Peter Orszag, the former White House budget chief and newly minted New York Times columnist, is still claiming that the health care overhaul will reduce the deficit and rein in Medicare spending—at least, that is, if “Congress sticks to its guns and the Obama administration does a good job carrying out the provisions of the law.” Which will happen! Right? Well, maybe not.
Orszag makes his claim based on official estimates. “That’s what the projections show,” he insists, as if the official projections were the beginning and the end of the discussion, and no one could possibly have any legitimate reason to believe that those projections won’t come true.
Sure, he’s right that the CBO’s projections show that the law will reduce the deficit by about $140 billion over the next decade, and perhaps by more than that over the following decade.
But those projections are based on current law, which means that they assume that Medicare will cut physician payments by 21 percent. But that assumption has been proven wrong every single time the law has called for a reimbursement cut since 2003. Indeed, Congress has already declined to allow the payment reduction once in the few months since the law passed. When the law was passed, the payment reduction was supposed to happen shortly afterward. As virtually everyone expected, it didn’t. Instead, Congress voted to postpone the cuts for another six months.
That’s because doing away with the formula that supposedly governs the cuts would cost north of $200 billion, and no one knows how to pay for it. So Congressional Democrats asked CBO to score the law based on the assumption that the cuts wouldn’t take effect but knowing full well that the likelihood of Congress allowing doctors to feel the full force of the scheduled cuts was pretty much zero.
Orszag may want the Times’ readers to believe that the CBO’s official numbers are the only reasonable story, but back in March, former CBO director Douglas Holtz-Eakin, writing on, yes, The New York Times op-ed page, laid out a host of reasons to be skeptical of the official score. According to Holtz-Eakin, a more realistic estimate is that the law will result in a more than $550 billion increase in the deficit.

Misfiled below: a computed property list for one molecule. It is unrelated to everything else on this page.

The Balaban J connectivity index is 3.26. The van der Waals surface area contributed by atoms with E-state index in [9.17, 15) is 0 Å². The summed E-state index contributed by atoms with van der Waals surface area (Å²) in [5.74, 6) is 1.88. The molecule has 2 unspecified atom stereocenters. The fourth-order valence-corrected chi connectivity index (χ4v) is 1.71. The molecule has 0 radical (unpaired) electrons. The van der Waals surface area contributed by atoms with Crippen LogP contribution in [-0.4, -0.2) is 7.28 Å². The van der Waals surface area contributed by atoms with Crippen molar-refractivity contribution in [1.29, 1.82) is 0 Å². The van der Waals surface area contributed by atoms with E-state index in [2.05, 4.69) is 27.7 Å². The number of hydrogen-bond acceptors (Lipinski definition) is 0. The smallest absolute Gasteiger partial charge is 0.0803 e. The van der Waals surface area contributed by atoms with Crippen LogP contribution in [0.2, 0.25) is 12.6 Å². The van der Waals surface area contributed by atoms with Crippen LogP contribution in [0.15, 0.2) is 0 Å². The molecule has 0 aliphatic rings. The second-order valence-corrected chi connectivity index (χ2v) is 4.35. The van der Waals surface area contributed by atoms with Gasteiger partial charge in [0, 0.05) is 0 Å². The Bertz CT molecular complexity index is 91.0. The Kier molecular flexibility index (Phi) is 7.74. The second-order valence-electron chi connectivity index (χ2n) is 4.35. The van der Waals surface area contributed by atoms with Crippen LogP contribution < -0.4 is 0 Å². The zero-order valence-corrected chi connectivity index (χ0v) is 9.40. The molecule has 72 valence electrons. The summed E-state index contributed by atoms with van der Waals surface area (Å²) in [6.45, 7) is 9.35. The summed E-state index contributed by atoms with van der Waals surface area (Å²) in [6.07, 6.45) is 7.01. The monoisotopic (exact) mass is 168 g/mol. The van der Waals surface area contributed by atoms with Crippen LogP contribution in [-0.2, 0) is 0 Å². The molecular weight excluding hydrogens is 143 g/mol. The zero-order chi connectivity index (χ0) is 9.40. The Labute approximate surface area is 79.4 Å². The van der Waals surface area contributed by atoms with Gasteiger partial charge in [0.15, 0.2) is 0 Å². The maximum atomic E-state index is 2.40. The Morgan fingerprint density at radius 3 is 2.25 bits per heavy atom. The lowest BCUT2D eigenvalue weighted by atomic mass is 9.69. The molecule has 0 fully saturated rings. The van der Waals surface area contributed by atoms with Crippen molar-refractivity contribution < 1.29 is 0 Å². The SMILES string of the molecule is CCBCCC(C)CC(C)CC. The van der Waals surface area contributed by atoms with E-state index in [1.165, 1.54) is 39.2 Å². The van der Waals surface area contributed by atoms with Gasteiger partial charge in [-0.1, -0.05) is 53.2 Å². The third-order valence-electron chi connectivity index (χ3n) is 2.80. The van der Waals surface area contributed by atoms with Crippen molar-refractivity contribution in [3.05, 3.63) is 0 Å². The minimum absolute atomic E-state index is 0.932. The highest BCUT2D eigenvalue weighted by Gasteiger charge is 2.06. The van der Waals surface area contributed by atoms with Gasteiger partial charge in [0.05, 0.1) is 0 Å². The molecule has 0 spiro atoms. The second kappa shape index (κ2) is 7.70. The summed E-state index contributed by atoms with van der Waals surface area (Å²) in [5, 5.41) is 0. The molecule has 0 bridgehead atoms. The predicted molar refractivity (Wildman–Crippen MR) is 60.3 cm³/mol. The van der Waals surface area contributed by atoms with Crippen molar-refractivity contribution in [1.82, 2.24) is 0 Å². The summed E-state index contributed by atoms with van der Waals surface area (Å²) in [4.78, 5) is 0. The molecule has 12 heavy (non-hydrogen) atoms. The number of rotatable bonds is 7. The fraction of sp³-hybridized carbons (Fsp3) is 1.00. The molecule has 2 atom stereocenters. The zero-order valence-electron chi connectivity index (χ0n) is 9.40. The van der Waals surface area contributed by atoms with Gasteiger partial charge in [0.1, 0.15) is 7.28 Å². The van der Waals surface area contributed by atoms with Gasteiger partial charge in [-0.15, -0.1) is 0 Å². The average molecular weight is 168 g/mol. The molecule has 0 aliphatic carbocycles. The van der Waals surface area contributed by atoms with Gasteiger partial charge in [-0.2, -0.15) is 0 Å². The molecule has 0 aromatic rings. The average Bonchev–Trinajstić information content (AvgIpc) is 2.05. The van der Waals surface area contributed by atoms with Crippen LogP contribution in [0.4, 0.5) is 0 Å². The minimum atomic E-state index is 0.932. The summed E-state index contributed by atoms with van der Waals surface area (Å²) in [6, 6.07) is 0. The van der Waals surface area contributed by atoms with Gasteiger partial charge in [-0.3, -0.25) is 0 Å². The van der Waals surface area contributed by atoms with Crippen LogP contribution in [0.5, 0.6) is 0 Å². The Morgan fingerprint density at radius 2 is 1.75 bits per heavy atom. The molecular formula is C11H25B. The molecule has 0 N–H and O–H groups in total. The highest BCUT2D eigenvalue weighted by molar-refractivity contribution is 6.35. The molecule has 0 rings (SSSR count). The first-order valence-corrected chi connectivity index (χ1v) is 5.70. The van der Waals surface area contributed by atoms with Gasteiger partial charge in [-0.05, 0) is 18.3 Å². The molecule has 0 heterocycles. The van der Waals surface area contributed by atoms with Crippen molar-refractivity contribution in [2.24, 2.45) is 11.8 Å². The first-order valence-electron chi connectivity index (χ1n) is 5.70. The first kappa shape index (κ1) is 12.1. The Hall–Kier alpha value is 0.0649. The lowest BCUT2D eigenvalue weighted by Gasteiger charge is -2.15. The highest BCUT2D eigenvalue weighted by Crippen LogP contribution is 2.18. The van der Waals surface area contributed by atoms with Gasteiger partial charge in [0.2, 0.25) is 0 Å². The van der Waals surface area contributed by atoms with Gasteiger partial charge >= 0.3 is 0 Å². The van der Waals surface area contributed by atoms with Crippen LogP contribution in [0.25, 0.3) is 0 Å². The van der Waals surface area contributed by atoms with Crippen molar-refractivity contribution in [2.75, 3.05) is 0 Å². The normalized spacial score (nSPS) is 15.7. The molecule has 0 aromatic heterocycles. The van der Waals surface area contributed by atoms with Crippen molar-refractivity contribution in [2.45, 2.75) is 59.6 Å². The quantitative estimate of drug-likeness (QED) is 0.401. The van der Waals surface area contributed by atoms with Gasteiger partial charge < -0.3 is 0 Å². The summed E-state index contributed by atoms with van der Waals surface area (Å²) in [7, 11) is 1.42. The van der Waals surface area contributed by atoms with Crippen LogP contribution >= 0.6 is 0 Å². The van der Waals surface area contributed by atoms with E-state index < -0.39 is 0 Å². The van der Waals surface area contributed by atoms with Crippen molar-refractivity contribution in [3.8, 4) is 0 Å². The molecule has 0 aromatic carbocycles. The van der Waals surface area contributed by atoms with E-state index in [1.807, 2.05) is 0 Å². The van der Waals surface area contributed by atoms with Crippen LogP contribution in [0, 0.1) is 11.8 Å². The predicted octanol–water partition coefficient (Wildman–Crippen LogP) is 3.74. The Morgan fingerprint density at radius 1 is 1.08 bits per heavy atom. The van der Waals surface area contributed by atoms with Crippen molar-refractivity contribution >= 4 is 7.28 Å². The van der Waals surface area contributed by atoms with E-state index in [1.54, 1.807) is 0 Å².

Even current CBO director Douglas Elmendorf—the same person responsible for the scores that Orszag is relying on—has implicitly suggested that, at minimum, it’s worth considering the possibility that the health care bill won’t actually pare back Medicare spending. Over the summer, he released a long-term budget analysis. That analysis contained two scenarios: The baseline scenario follows current law to the letter, and the alternative fiscal scenario that assumes that certain policy changes that are built into current law—such as the proposed Medicare cuts—do not come into effect.
And in the July report, Elmendorf and his team decided to include the assumption that the provisions in the health overhaul designed to keep health care spending in check don’t work after 2020. The results aren’t pretty:
The upshot of those differences is that Medicare spending in 2035 is projected to be about 17 percent higher under the alternative fiscal scenario than under the extended baseline scenario—a difference that persists in later years because the growth rates of spending beyond that point are the same under the two scenarios.
Now, maybe Elmendorf decided to include those assumptions in the alternative fiscal scenario purely for kicks, believing them to be totally irrelevant to the long-term fiscal outlook. But it’s a lot more likely that Elmendorf included those assumption as a warning? Or, at the very least, a strong hint that he and his team believe there’s a significant chance that the health care overhaul’s efforts to put the brakes on taxpayer-financed health care spending just won’t work?